Thursday, March 6, 2008
Interviewing Henry Rollins for an online magazine was one of the first paid writing gigs I ever had. I was living in northern California at the time, and Rollins’ publicist got me an e-mail interview with Hank, kind of like the one Scott Mervis did for the Post-Gazette this past week, and hooked me up with tickets to his show on the campus of nearby Chico State. That was a number of years ago, and since moving to Pittsburgh, I’ve also caught his act at the mercifully defunct Rock Jungle in Station Square, and later at the Byham Theater Downtown.
So when the over-caffeinated road warrior showed up to do his thing at the considerably more humble Rex Theatre on the South Side on Wednesday, I was there. As were a number of other people: Promoter Mike Elko told me had sold out three weeks ago. It was a seated show, but a handful of stragglers like myself ended up squatting or leaning against the wall for most of the night.
Rollins’ act mostly focused on his travels in the Middle East, his middle-of-the-left politics, and his familiar topics of traveling for no good reason (except that he can, and makes his living do so) and getting to hang out with his fellow punk-rock-star idols. Thankfully, he’s shed most of the men-vs.-women type of material that has long made his act veer a bit too close to standup comedy cliché. And, like any showbiz pro, he had some location-specific anecdotes — some “back in the day” Pittsburgh tales of playing the Electric Banana with Black Flag, and patted us all on the back for surviving in this harsh climate. Yay.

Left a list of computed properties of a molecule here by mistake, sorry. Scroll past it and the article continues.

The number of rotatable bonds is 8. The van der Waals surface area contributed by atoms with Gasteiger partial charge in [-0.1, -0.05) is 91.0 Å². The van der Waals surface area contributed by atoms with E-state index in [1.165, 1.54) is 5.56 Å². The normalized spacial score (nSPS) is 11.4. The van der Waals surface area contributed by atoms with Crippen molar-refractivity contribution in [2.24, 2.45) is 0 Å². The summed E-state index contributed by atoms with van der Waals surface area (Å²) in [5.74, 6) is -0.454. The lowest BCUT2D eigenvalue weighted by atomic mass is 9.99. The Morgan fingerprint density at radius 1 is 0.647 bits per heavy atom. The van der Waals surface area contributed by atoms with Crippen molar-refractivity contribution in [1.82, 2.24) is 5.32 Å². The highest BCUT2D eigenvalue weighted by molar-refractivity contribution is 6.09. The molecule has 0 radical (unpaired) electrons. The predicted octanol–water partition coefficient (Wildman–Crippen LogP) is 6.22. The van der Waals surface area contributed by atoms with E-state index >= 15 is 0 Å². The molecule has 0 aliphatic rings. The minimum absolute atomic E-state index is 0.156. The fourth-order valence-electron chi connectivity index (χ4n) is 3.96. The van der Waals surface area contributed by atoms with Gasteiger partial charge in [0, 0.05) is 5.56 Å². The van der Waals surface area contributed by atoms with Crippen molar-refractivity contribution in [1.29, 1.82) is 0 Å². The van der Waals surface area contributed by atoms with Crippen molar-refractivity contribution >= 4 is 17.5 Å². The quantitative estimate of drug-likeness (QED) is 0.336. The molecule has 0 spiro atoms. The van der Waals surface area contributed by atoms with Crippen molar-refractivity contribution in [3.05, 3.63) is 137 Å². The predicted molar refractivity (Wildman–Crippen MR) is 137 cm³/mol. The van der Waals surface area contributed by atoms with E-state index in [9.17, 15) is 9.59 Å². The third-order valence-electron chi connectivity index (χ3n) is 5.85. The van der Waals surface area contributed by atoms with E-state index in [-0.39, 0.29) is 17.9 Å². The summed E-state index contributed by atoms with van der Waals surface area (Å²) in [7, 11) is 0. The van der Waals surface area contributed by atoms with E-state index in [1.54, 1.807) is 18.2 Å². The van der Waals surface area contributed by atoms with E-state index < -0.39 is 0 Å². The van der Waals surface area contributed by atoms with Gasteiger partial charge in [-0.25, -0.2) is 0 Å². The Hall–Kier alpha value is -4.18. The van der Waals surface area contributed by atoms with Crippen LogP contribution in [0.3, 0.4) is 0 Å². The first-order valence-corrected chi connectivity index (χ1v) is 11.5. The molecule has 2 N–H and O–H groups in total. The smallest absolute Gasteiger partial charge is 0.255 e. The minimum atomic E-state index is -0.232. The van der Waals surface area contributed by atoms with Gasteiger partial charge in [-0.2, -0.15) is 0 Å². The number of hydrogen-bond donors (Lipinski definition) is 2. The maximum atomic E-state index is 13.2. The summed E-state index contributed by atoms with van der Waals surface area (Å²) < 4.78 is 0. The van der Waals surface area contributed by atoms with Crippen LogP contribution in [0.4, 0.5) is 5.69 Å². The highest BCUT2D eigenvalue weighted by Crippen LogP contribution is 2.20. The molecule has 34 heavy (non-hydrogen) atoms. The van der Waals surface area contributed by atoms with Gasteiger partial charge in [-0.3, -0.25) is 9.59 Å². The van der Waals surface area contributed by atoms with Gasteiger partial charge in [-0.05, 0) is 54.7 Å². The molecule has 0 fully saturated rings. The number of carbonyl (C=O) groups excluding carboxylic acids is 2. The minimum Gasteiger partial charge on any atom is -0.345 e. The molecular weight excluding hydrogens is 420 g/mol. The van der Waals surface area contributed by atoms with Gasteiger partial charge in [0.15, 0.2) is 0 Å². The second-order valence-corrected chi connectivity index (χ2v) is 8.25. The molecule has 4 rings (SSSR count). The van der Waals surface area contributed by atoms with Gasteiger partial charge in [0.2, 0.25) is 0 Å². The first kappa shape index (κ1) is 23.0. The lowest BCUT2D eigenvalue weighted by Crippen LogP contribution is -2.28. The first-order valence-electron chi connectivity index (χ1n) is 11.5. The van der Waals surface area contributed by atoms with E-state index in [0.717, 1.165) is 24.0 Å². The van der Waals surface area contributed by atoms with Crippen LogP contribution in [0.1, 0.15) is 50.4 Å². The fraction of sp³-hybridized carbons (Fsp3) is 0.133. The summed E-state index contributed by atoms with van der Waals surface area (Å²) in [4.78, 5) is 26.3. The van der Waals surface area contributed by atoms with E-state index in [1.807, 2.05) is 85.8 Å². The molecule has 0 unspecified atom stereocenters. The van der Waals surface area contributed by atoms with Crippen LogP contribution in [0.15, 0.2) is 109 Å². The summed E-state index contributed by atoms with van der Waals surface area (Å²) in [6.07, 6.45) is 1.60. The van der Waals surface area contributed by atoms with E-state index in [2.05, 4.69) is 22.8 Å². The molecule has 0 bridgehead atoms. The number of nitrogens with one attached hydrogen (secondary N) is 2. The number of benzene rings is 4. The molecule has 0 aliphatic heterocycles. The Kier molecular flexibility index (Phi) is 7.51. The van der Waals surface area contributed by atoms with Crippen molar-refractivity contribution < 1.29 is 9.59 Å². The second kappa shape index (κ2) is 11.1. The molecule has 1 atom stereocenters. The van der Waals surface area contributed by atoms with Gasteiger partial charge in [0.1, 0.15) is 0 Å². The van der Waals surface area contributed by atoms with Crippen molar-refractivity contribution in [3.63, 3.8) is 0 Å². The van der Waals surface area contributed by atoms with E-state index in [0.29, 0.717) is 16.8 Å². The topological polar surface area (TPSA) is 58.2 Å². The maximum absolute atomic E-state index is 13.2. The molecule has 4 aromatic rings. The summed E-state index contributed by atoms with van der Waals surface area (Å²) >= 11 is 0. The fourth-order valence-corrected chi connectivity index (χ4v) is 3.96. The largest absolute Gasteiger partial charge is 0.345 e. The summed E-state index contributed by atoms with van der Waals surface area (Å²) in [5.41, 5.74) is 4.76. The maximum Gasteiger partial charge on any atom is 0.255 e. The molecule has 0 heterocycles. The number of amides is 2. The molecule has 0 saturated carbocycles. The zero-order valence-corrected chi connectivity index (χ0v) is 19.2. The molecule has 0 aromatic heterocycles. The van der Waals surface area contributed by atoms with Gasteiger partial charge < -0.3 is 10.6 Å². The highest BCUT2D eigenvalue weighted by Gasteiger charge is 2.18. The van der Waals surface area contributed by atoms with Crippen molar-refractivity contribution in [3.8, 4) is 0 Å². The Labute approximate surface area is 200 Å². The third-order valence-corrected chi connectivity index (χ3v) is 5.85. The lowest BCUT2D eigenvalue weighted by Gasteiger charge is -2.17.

Much of his 2.5-hour spiel boiled down to the exhortation to go live your life and be informed and not be an asshole, because if you don’t, the end is just “Rogaine and regret.” Which I’m sure hit home for many in the late-20s-40s crowd.
Walking back across the 10th Street Bridge to Downtown after the show, I jammed some Nick Cave and thought back through what Rollins had said. Don’t get me wrong, seeing his show is a good time, and it’s kind of cool that such a thing as a punk-rock motivational speaker exists in the world. But for most of the people at the show, myself included, what are we supposed to do with this information afterwards? Quit our jobs the next morning and fly to Syria with a backpack? Go hang out with all our theoretical rock-star friends? I suspect that this kind of agenda really only works for one person — and he’s the guy up onstage we’re paying to see.
But I suppose most of us could be a little more proactive about getting outside this walled city of ours once in a while, and taking a look around.
For more info, visit http://www.henryrollins.com/